A dai like algorithmic stablecoin that is meant to equal $1, Mim, is seeing its peg come under pressure following a crash in the price of eth and many tokens.
Unlike dai where you have plain eth or USDc deposited to get $1 dai, in Magic Internet Money (MIM) you go one turtle down by first depositing eth to a Yearn pool to get yvWETH, so called interest-bearing tokens (ibTKN).
Now you can use this yv-WETH or USDt to act as the collateral for the $1 MIM which is kept in check by the price feed oracles that would liquidate your collateral if it falls below the amount you borrowed.
This has kept fine, but it’s starting to come under some considerable pressure with it not quite keeping to that 1 MIM = $1 recently.
Some have pointed out extremes such as $35 million MIM going for $8 million USDc, when it’s meant to be one to one.
Apparently there has been some loss of confidence due to it being revealed that an anon dev involved with the project, Sifu, is Michael Patryn, co-founder of the now defunct QuadrigaCX Canadian exchange that went bankrupt with $190 million missing. A DAO vote is now ongoing on whether to remove him. That has led to some pressure as people pay down their debt following a huge fall in eth’s price and the recent loss of confidence.
Dai is doing fine for example with it at $0.999 despite eth falling 50% recently, but MIM is newer and more complicated so there’s a disbalance presumably because there’s too much demand either for liquidations – which balance the stablecoin algo – or for arbitrage.
Mark Richardson, Product Architect & Head of Research at Bancor, puts the blame on the latter.
In showing the above graph, Richardson says the best place to arbitrage MIM, Curve, is effectively flooded so much that “the pool has essentially exhausted its ability to support arbitrage for $MIM.”
Curve specializes in stabilizing stablecoins through pools like USDc, USDt, Dai and MIM, as well as other dollar and now even euro etc., tokens.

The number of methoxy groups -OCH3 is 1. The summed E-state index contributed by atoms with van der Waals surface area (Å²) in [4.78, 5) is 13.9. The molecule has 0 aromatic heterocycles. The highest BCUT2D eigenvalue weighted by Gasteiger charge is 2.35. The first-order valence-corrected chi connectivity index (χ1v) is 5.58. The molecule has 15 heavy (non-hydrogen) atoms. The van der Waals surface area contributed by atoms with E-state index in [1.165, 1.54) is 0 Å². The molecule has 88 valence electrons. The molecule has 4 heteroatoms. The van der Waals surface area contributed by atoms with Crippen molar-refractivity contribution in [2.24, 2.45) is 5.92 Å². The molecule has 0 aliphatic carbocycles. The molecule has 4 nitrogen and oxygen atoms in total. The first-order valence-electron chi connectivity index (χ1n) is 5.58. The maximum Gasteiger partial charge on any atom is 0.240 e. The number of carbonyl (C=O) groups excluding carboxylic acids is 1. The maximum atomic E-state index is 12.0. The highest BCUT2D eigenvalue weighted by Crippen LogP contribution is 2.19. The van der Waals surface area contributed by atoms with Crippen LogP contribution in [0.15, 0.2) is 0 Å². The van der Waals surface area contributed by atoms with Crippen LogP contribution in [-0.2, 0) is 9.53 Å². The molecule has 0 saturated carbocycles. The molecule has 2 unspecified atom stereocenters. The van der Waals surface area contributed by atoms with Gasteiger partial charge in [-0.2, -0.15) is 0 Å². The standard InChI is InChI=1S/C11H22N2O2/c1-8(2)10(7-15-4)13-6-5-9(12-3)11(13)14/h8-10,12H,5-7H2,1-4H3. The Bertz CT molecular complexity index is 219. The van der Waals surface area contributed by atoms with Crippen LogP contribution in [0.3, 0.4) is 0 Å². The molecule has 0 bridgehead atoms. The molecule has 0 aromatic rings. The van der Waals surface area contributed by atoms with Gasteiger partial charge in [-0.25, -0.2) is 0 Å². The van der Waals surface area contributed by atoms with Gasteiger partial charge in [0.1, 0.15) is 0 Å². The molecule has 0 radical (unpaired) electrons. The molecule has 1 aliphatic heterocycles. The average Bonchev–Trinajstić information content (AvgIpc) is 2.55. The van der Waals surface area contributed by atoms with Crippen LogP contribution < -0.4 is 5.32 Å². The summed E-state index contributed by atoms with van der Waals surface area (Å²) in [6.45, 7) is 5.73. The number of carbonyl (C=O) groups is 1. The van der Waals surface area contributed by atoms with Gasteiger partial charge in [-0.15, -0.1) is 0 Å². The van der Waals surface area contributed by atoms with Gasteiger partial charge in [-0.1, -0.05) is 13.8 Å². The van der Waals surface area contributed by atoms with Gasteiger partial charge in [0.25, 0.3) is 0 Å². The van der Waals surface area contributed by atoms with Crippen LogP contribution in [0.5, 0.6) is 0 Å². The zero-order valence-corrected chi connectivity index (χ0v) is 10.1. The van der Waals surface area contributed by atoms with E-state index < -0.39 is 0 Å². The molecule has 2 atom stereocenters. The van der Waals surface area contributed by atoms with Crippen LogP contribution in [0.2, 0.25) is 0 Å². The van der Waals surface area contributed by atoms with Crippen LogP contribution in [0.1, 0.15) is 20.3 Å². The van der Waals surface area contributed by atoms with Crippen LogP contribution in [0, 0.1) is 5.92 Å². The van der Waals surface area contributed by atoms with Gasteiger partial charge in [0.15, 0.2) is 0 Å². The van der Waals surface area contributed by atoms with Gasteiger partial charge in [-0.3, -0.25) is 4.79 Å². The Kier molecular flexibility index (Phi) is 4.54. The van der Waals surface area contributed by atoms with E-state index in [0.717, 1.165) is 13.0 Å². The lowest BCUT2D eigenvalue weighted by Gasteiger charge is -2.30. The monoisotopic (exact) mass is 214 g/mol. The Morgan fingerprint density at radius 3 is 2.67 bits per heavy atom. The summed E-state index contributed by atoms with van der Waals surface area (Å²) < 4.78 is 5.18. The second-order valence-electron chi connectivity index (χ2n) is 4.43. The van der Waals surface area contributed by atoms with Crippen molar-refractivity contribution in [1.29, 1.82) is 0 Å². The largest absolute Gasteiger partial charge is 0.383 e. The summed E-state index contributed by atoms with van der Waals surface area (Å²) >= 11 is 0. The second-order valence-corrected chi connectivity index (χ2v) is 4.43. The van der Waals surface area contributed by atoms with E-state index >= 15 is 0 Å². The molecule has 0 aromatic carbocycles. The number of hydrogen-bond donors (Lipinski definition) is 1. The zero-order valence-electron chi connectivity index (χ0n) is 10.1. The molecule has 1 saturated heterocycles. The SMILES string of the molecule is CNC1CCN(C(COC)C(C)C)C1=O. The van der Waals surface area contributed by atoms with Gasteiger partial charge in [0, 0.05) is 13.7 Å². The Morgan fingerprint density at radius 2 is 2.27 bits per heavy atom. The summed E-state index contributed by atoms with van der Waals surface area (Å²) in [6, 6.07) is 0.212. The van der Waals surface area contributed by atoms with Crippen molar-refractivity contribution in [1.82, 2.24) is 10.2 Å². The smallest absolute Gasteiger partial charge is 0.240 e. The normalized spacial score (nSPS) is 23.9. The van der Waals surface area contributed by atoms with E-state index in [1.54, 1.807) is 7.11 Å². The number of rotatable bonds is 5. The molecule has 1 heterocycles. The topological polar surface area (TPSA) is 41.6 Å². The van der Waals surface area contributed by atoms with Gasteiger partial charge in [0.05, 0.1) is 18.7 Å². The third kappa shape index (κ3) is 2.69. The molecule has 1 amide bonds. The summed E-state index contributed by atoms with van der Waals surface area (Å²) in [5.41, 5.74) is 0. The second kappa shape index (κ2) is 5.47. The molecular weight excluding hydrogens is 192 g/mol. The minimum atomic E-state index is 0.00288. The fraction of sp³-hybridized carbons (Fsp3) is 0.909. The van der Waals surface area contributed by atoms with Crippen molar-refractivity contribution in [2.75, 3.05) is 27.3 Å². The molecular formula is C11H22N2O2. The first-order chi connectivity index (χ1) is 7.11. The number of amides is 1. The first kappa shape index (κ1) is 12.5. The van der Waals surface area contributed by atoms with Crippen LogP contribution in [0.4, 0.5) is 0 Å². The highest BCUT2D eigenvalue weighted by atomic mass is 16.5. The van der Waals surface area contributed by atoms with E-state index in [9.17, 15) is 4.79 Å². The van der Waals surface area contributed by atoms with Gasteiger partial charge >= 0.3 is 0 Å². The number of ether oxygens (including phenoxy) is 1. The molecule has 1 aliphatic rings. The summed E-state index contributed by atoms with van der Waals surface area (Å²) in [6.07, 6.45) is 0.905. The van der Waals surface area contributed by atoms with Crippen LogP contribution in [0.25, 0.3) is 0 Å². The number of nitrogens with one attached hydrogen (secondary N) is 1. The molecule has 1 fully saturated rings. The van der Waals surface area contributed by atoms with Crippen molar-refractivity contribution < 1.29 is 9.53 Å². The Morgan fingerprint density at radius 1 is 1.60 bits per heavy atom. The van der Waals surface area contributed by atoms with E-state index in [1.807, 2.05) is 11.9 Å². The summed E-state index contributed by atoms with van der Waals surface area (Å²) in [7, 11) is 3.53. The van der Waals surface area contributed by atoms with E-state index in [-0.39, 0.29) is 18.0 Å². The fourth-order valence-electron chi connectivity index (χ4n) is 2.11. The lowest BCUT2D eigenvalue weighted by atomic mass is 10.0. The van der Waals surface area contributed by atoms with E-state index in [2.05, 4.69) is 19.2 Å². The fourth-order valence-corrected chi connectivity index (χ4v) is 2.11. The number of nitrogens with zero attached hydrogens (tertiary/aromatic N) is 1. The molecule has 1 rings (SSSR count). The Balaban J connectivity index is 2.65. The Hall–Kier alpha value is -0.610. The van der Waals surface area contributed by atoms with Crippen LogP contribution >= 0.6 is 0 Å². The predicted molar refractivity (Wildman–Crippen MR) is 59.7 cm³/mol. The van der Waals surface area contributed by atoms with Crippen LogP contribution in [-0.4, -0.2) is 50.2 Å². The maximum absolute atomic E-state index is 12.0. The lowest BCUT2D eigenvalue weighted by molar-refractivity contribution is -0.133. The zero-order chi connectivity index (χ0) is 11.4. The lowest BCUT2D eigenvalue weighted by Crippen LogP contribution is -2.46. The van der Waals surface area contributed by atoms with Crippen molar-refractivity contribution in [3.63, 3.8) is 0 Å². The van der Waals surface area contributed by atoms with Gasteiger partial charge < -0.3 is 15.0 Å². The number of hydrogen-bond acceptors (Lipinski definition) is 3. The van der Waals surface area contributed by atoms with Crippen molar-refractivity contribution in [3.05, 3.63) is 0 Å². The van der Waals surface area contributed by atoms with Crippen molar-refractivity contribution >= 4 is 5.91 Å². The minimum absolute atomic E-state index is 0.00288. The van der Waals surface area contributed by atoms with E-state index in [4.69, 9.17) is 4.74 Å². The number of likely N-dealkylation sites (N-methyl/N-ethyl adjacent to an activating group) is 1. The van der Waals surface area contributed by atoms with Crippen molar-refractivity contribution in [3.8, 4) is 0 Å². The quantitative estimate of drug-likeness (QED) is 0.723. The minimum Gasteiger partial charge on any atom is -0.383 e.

They have a mathematical formula that forms a curve of sorts to zoom in by 1000x or more in differences between these tokens, and so making arbitraging possible even when there are small differences, like $0.001.
You could manually arbitrage as well, but you’d need big amounts and the gains might not be sufficient to account for opportunity costs when the price difference is still fairly small at $0.97 rather than $1.
With Curve, even that small difference is good enough to take advantage, and so everybody is using them and they’re being flooded.
However, a $0.97 price isn’t that unusual in the history of stablecoins. USDt once went to $0.8 and even less if memory recalls.
As shown on the featured image there were some trades on Uniswap that get close to those levels, but charts from both Coinmarketcap and Coingeko show across exchanges it’s at $0.97.
If it manages to retain that level and eventually stabilizes, then it shouldn’t be much of a problem, not least because Dai also went down to $0.97 in March 2020 when eth collapsed.
For individual traders however they may be losing some money, although it should make debt repayment cheaper, but Curve is apparently doing a good job stabelizing this with Richardson stating:
“The apparent resilience of the price peg is thanks to Curve Finance and its stunning ability to absorb stablecoin arbitrage trading, regardless of market sentiment.”
So the algo is generally still keeping up despite huge price pressures with MIM having a market cap of some $1.9 billion.
But as usual this borrowing works fine when prices go up. However, they can lead to a lot of losses if prices move down, especially with speed.
All suggesting this is a sign that there have been quite a lot of liquidations in collateralized defi or people are getting out, hence too many are paying down MIM and not enough are minting new ones, leading to de-collateralization.
Something that should balance out presuming it is as robust as Dai which used to have fairly common $0.98s, with it perhaps a testament to Curve that such levels now are fairly rare.
But lower levels would be concerning with it unclear why Uniswap seems to be out of line as MIM is currently at $0.91 there, while Sushiswap has it at $0.97.
With $1 million, that would be a difference of $60,000 where you buy MIM on Uniswap and then sell it on Sushi, but it may be Uni just doesn’t have enough liquidity leading to such potential blips that may be temporary.
Update: Article updated to include the reason for this potential loss of confidence being the revelation that QuadrigaCX co-founder Michael Patryn is involved with the project.